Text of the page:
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Natural catastrophe insurance rates

By Michael F. Rellosa


PEOPLE may not be aware that there is an ongoing issue on the recent decision of the Insurance Commission to temporarily shelve the implementation of IC Circular 2022-34, dated July 14, 2022, correcting the minimum catastrophe insurance rates from 0.15 percent to 0.2 percent, supposedly to take effect from January 2023. This has been in turn spurred by a congressional inquiry into the reasons behind it.


This threw the industry into an unprecedented crisis relative to the renewal of their reinsurance treaties for the year. The detrimental effects of this temporary suspension, include but are not limited to:


1. The further delay in the technical correction of a rate that has not been reviewed and updated in over a decade. Such a correction will make this class of insurance more sustainable. Scientists and experts the world over have been sounding alarm bells on climate change and the resultant exacerbation of "nat cat" (natural catastrophe) events such as typhoons and floods. Even ordinary weather occurrences such as thunderstorms and monsoon rains can have catastrophic results due to the inordinate quantity of moisture that it can carry and thus the huge amount of rain that it unleashes.


The Philippines is now considered the most vulnerable nation to catastrophic events such as typhoons, floods and earthquakes, the very coverages that nat cat insurance protects against. It may happen that if local insurers are unable to get the protection it needs via reinsurance, then they may be forced not to offer the very protection that the country needs at this point. The government should closely look into this as they are the ultimate risk takers and insurers post-calamity. The government should realize that the insurance industry helps cushion the blow and are its partners if it is allowed to sustainably write this kind of business.


2. It sends a wrong signal to the international reinsurance market on whom the Philippine insurance industry is heavily reliant on. Major reinsurers are correcting their own rates, while we are unable to adjust our own due to the temporary stay of the Insurance Commission. They now view the Philippines as an unsustainable risk, resulting in their imposing higher reinsurance protection costs, or pulling out their facility altogether. As a matter of fact, even the Philippine Catastrophe Insurance Facility so painstakingly cobbled together by the regulators and the industry over several years has been jeopardized. Again, the protection it expects to be able to obtain from the global reinsurance market at prices already using the new adjusted rates are not attracting any takers.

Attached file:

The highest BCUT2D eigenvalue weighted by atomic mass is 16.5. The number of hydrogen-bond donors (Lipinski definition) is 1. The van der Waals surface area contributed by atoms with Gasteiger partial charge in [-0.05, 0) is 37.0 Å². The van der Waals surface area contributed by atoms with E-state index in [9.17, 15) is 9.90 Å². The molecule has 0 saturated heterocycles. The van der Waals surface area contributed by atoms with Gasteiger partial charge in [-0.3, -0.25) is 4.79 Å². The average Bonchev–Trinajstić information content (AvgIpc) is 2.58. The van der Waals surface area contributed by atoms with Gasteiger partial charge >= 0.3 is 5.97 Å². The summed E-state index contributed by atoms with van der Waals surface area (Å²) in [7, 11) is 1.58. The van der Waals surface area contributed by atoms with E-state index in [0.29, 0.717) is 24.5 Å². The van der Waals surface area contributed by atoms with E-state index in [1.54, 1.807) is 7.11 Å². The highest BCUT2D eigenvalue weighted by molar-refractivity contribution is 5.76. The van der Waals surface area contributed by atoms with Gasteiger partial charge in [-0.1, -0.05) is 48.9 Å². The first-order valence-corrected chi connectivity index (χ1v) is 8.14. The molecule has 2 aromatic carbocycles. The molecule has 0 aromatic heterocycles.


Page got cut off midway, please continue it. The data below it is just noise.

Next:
We hope and pray that the congressional inquiry ends soon and that both branches of government, legislative and executive, are on the same page on the need to have ready coverage for nat cat events. A coverage that our populace badly needs in the face of climate change and the exacerbation of the strength and frequency of typhoons and floods, as well as protection against the loss or damage that a major earthquake can bring, bearing in mind our being situated within the Pacific Ring of Fire. We should take notice of such events happening around the world and even in the Philippines. Statistics do not lie and the trends are there for all to see. Such events are increasing, and we must prepare for them. Anything that prolongs the availability of this type of protection puts all our efforts in helping create a resilient Philippines in jeopardy.


I end with an appeal for an all-of-society approach to addressing this issue. Let us ferret out the truth and see the bigger picture. Let science and the accumulated knowledge of actuaries, mathematicians, underwriters, geologists, hydrologists, climatologists and other experts involved in this, guide us and our decisions. In the end we only have one country, and we all share the desire to protect it and its people going forward.


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